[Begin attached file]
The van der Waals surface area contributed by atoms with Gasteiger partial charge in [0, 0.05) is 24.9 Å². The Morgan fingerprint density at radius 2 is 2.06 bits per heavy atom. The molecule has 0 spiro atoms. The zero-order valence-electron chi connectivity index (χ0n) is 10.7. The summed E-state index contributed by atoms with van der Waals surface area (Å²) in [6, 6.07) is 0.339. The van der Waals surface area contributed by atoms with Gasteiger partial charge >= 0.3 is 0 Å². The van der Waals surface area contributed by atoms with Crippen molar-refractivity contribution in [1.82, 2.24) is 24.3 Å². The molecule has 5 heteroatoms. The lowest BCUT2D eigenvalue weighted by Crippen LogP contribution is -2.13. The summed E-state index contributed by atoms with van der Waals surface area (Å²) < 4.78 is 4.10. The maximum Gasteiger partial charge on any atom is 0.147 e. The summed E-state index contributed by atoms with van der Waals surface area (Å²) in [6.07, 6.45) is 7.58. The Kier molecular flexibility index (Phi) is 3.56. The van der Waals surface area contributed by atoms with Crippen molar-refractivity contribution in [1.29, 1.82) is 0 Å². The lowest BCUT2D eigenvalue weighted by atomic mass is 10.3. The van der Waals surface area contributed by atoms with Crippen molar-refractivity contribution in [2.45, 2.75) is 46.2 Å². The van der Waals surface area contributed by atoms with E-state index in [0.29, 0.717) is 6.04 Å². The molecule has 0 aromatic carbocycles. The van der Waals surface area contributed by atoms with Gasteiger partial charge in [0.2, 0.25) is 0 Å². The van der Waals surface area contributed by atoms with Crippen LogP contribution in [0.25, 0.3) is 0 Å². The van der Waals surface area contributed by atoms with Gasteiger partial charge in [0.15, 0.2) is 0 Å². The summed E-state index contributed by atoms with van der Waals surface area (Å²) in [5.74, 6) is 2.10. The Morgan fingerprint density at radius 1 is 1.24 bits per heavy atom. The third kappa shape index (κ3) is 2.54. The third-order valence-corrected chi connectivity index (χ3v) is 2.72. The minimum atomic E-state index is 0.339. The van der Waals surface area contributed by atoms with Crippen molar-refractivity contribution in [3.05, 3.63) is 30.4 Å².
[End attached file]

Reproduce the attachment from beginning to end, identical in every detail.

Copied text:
The van der Waals surface area contributed by atoms with Gasteiger partial charge in [0, 0.05) is 24.9 Å². The Morgan fingerprint density at radius 2 is 2.06 bits per heavy atom. The molecule has 0 spiro atoms. The zero-order valence-electron chi connectivity index (χ0n) is 10.7. The summed E-state index contributed by atoms with van der Waals surface area (Å²) in [6, 6.07) is 0.339. The van der Waals surface area contributed by atoms with Gasteiger partial charge >= 0.3 is 0 Å². The van der Waals surface area contributed by atoms with Crippen molar-refractivity contribution in [1.82, 2.24) is 24.3 Å². The molecule has 5 heteroatoms. The lowest BCUT2D eigenvalue weighted by Crippen LogP contribution is -2.13. The summed E-state index contributed by atoms with van der Waals surface area (Å²) < 4.78 is 4.10. The maximum Gasteiger partial charge on any atom is 0.147 e. The summed E-state index contributed by atoms with van der Waals surface area (Å²) in [6.07, 6.45) is 7.58. The Kier molecular flexibility index (Phi) is 3.56. The van der Waals surface area contributed by atoms with Crippen molar-refractivity contribution in [1.29, 1.82) is 0 Å². The lowest BCUT2D eigenvalue weighted by atomic mass is 10.3. The van der Waals surface area contributed by atoms with Crippen molar-refractivity contribution in [2.45, 2.75) is 46.2 Å². The van der Waals surface area contributed by atoms with E-state index in [0.29, 0.717) is 6.04 Å². The molecule has 0 aromatic carbocycles. The van der Waals surface area contributed by atoms with Gasteiger partial charge in [0.2, 0.25) is 0 Å². The van der Waals surface area contributed by atoms with Crippen LogP contribution in [0.25, 0.3) is 0 Å². The van der Waals surface area contributed by atoms with Gasteiger partial charge in [0.15, 0.2) is 0 Å². The summed E-state index contributed by atoms with van der Waals surface area (Å²) in [5.74, 6) is 2.10. The Morgan fingerprint density at radius 1 is 1.24 bits per heavy atom. The third kappa shape index (κ3) is 2.54. The third-order valence-corrected chi connectivity index (χ3v) is 2.72. The minimum atomic E-state index is 0.339. The van der Waals surface area contributed by atoms with Crippen molar-refractivity contribution in [3.05, 3.63) is 30.4 Å².